The objective is to determine which existing pipes to parallel and what size should the new parallel pipes be to supply the projected increase in demands while meeting specified pressure criteria. The new pipe diameters will be selected from 15 commercially available sizes. 

 For this problem, 16 decision variables including the “do nothing” option make up a solution space of 1621 or 1.93 x 1025 possible pipe combinations. 

Step 1: Open the NEWYORK Project 

  1. Start InfoWater Pro and Open the following project:

    C:\Users\Public\Documents\InfoWater Pro\Examples\ NewYork.aprx (The path may be different for custom installations.) 

  2. Initialize InfoWater Pro , and then save the NewYork project as “Tutorial2” using the Save As command. If you wish to restart the tutorial, the original project will be available. 
  3. Click on the Apps  button to open the Apps Manager dialog box. Load the Designer from the Apps Manager.
  4. If necessary, set the Mode to Steady State and the View to Input Data.

Step 2: Create Pipe Design Groups

In this example, 21 pipe design groups will be created, one group for each pipe. A new database field must be added to the existing Pipe Information database table and populated with the appropriate group IDs.

  1. Select New and enter PGROUP in the Field Title, and then click OK.  

    The PGROUP database field now appears in the Pipe Group Database Field list.
  2. Click DB Edit to open the Pipe Information table. 
  3. Enter the pipe design group ID for each pipe in the PGROUP data field. For this example, simply use the same group ID as the pipe ID. The PGROUP data field will be on the far right side of the pipe information data table. 
    image2020-4-21_17-32-56.png
  4. Save the changes made to the table and then close the DB Editor. 


The Pipe Group Definition table is now populated.

Step 3: Define Bounds for Pipe Diameters

Define the desired minimum and maximum limits for the pipe diameters with their associated cost code and applicable actions for each of the twenty-one design groups. Enter the following in the Pipe Group Definition table for each pipe group (1-21).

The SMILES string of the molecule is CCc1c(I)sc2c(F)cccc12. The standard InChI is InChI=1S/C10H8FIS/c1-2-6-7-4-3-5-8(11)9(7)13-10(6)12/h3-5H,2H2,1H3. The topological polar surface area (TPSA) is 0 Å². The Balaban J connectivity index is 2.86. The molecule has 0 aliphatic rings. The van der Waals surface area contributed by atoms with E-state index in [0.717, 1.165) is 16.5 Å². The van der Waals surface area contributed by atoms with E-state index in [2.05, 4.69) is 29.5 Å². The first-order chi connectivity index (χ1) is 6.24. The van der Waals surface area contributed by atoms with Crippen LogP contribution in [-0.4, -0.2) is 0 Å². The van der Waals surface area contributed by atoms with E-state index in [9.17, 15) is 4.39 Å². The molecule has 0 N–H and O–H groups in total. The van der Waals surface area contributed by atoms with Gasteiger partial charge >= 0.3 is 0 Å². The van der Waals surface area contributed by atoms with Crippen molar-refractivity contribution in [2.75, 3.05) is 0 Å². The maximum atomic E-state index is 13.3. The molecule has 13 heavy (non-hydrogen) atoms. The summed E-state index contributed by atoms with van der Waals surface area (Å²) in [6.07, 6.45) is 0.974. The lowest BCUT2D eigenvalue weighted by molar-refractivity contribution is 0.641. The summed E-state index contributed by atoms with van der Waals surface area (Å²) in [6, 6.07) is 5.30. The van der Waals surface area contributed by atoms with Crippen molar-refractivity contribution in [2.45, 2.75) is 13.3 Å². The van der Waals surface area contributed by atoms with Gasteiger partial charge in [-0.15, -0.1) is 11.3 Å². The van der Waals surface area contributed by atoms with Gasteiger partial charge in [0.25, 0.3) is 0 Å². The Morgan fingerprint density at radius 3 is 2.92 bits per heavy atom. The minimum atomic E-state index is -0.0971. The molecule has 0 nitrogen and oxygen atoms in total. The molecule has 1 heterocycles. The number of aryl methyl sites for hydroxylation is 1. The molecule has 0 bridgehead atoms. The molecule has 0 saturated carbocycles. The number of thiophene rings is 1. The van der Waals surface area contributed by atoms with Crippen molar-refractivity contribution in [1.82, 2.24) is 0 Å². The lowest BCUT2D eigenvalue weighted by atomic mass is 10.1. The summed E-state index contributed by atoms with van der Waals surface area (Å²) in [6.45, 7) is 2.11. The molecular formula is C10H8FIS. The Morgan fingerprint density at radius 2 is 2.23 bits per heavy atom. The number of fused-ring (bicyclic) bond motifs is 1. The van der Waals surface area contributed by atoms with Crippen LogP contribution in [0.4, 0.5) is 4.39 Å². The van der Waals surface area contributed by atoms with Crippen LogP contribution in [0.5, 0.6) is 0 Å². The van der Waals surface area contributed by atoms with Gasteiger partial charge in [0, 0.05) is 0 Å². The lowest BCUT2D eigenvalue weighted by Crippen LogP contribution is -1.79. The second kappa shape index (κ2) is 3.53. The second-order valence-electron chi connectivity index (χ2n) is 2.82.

Minimum Diameter: 36 in

Maximum Diameter: 204 in

Cost Code: 1

Applicable Actions: PARALLEL 

Right-clicking anywhere in the table allows you to access additional commands, including copy and paste. 

The Designer-Pipe Group dialog box now appears as follows: 


Step 4: Set Design Action Data

Specify the Design Action for the specified pipe groups using the ACTIONS view. A total of 15 pipe sizes and associated cost data will be inputted since only one Action (PARALLEL: Parallel Pipe) is specified for this example. Use the table below as a guide when entering this data. 

Select the GROUPS view and select the Action NEW for the Pipe Groups, as illustrated in the picture below for the first Pipe Group:

Step 5: Set Junction Constraints

For this example, you will specify a minimum pressure of 155 ft and a maximum pressure of 250 ft to be maintained for all the junctions in the system. However, the constraint for two junctions will differ.

  1. Open the Domain Manager  from the Designer. Add all junctions (Network Option) to the domain and close the Domain Manager. Refer to the InfoWater Pro User’s Guide for more information on the Domain Manager.
  2. Select the Constraints-Junction view and enter 30.0 in the MIN PRESSURE and 150 in the MAX PRESSURE for Domain constraints. 
  3. Click Set Rows and type 2 in the dialog box. Enter the data shown in the table below.

No maximum velocities or hydraulic gradient requirements for pipes will be specified for this example. 

Step 6: Set Design Options

Select the Options view and specify the following GA optimization options:

  • Pressure Data Unit: ft 
  • Velocity Data Unit: ft/s 
  • Pressure Penalty Cost: 6,000,000 
  • Fitness Threshold (%): 1 
  • Least Fitness Improvement (%): 0.1 
  • Least Improvement Generation: 100 
  • Maximum Trials: 50,000